So here’s to travelling across land and sea, to jumping into foreign-for-now cultures. Here’s to committing to a cause greater than ourselves, to moving against fear, and to seeking Him in the beautiful mess.

Join me?

With Strength that is not my own, Sam

Philippians

ihavelearned

 

I just finished Philippians. I’ve been taking it one chapter a week, asking God “What does this look like for my team? What lessons are for me in this?” Ask and you shall receive, He said, and I’ve seen the lessons popping out at me ever since. For your sake I will keep it to a minimum, just highlighting a few from each chapter, but I’d like to encourage you to take this on for yourself. Pick a book and ask Him to speak about it, about what was going on when it was written, and what it means for you today. So here we go!

Chapter 1: “And I am certain that God, who began the good work within you, will continue his work until it is finally finished on the day when Christ Jesus returns.”  Phil.1:6 

This was a big one for me, as I look towards leading this team (with my beautiful Anna, of course). First of all- God is the one who began the good work among the Philippians, not Paul. Even though Paul was doing the “dirty work” of discipleship, God is the one who begins it, and therefore: He is faithful to complete it. God isn’t someone who does things halfway. If we only learn a lesson halfway, it’s because we didn’t push through to the other side, not because God deserted us in the process.

Another major point I took from this verse is something that I gleamed from my own outreach to Papua New Guinea in 2011. Paul was separated from the Philippians, he isn’t able to be with the people who bring him great joy because of his suffering for Christ. That means that he was shepherding them for a time and then had to leave before he saw their transformation completed. What does that mean for me? For our team? Well #1 it means that the students, as well as me, will be learning lessons that may not be fully understood while we are together. The learning process will continue after the outreach, and I may not be around to see it. Will I be ok with that? And for us as a team, we will see issues that we won’t like. We’ll see corrupt orphanages, street children, a devalued nation and it will break us. There’s no way we’ll be able to “fix” it all in 11 short weeks. Will we be strong enough to walk away, after pouring out our hearts, even if we don’t see the change?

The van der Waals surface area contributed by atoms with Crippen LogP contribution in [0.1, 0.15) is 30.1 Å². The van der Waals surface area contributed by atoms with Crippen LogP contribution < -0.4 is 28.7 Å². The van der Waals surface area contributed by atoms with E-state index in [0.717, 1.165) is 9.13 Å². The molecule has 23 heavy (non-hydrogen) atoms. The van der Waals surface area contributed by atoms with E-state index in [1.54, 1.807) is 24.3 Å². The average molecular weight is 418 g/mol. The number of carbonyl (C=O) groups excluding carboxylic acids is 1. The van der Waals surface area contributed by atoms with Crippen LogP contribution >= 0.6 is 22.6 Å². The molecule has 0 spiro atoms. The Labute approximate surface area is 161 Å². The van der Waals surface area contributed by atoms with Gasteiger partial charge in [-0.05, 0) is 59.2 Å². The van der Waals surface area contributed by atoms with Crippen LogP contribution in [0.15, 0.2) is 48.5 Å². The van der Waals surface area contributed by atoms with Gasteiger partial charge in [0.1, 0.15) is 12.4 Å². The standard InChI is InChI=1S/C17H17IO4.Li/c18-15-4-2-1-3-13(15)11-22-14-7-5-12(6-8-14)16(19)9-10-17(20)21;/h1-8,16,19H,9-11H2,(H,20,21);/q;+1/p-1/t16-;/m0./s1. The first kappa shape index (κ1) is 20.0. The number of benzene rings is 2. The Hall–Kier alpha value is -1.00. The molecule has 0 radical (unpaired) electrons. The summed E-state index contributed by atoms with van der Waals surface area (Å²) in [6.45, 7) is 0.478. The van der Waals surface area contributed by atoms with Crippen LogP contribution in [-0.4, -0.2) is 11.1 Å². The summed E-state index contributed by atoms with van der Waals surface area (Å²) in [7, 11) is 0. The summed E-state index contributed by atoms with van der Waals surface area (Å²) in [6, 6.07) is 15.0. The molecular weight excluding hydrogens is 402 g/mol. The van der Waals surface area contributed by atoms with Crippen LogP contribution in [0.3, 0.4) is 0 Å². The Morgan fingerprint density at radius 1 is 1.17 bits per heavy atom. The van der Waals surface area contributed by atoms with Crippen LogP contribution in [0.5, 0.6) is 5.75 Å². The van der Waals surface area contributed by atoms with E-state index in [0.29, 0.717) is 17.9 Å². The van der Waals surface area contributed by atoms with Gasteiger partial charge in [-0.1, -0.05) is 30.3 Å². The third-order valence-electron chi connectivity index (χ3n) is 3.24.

Chapter 2: “Then make me truly happy by agreeing wholeheartedly with each other, loving one another, and working together with one mind and purpose.” Phil 2:2

Unity is something our team is striving for, yet isn’t something that can be forced. Unity comes when we are honest with each other, when we repent together, when we lay down our desires and hopes for this trip, and we come together and ask God for His heart, His vision, and His plans for us. Unity comes when we work together to pursue God, because all good things come from Him. Paul is pleased when the people work together, pursuing love together, being Christ-like together. Our team will have a lot going on, but we will be together, and that is one of the most important things.

“Though He (Jesus)  was God, He didn’t think of equality with God as something to cling to. Instead, He gave up His divine privileges; He took the humble position of a slave.” vs. 6&7

This one hit me. Big black letters are scribbled in my journal, simply saying “Sam, lower yourself.” I am here to serve- serve Him, serve my team, and serve Togo. Sometimes I catch myself thinking I deserve a special acknowledgement, I mean “I always serve…” but that’s my job. Do you congratulate your washing machine when it washes your clothes? No- because that’s it’s job. My job is to serve, and if Jesus Christ, our LORD, could lower Himself to a person who couldn’t even control His own bladder (an infant), I need to lower myself. I need to serve my team, and treat them with love and respect and admiration. Samantha Nicole- get over yourself.

Chapter 3“I want to know Christ and experience the mighty power that raised Him from the dead. I want to suffer with Him, sharing in His death, so that one way or another I will experience the resurrection from the dead!” Phil. 3:10-11

I want to know the mighty power!! Yes Lord! Pick me! I want to see miracles, I want to see you raise the dead. I want, I want, I want. But do I want the suffering that goes with it? I’m reminded here to be wise with my prayers- I want to see miracles, but I never finish the verse. Am I as eager to suffer as I am to see His glory? This was definitely one that I had to double check with my spirit, because to be frank, I’m a selfish person. What do you think about this?

Chapter 4: “Not that I was ever in need, for I have learned how to be content with whatever I have.” Phil. 4:11

This one especially makes me stop and think, mainly because I don’t think much about this verse until my “rights” have been exposed as “privileges.” Will I be ok in 3 weeks when I don’t have internet in the palm of my hand, when I can’t text my mum real quick, or send her a photo of those sweet babies immediately after I take it? Will I be ok when I have to sleep under a mosquito net, or when all we have to eat is starch and water? Will I be content when I have to hand wash my clothes and limit my shower times? What about when my team gets on my nerves, or we’re short on cash, or our transportation is uncomfortable and my head hurts? Will I be content?

Will I be content when “all I have” is Christ? When all the comforts of this life are stripped, and what’s left is my mess of a heart and what little knowledge I have of Him? Will I be content? Would you?

It’s my prayer that by the end of this school, by the time we land back here in Kona on September 14th, that I will have learned even just a sliver of this, to be content no matter what. Whether I have mum’s home cooking, my single bed, no shower, shelter from the rain, my family, my team or no one at all- I hope to be content. Pray with me?

With Strength that’s not my own, Sam